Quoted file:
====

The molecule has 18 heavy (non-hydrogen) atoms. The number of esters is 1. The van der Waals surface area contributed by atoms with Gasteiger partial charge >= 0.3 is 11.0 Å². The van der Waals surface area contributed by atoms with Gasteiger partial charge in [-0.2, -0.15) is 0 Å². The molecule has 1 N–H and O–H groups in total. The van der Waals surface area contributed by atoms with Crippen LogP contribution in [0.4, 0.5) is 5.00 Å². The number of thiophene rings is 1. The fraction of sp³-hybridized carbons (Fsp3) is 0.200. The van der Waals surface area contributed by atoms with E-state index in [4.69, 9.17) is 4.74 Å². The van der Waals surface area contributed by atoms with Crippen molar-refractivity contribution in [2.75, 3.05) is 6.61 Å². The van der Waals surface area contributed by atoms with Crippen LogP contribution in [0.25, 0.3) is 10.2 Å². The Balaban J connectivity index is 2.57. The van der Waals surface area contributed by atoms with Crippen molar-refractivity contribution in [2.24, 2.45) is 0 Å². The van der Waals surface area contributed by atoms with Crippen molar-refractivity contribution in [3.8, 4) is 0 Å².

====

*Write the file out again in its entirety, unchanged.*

The molecule has 18 heavy (non-hydrogen) atoms. The number of esters is 1. The van der Waals surface area contributed by atoms with Gasteiger partial charge >= 0.3 is 11.0 Å². The van der Waals surface area contributed by atoms with Gasteiger partial charge in [-0.2, -0.15) is 0 Å². The molecule has 1 N–H and O–H groups in total. The van der Waals surface area contributed by atoms with Crippen LogP contribution in [0.4, 0.5) is 5.00 Å². The number of thiophene rings is 1. The fraction of sp³-hybridized carbons (Fsp3) is 0.200. The van der Waals surface area contributed by atoms with E-state index in [4.69, 9.17) is 4.74 Å². The van der Waals surface area contributed by atoms with Crippen molar-refractivity contribution in [2.75, 3.05) is 6.61 Å². The van der Waals surface area contributed by atoms with Crippen LogP contribution in [0.25, 0.3) is 10.2 Å². The Balaban J connectivity index is 2.57. The van der Waals surface area contributed by atoms with Crippen molar-refractivity contribution in [2.24, 2.45) is 0 Å². The van der Waals surface area contributed by atoms with Crippen molar-refractivity contribution in [3.8, 4) is 0 Å².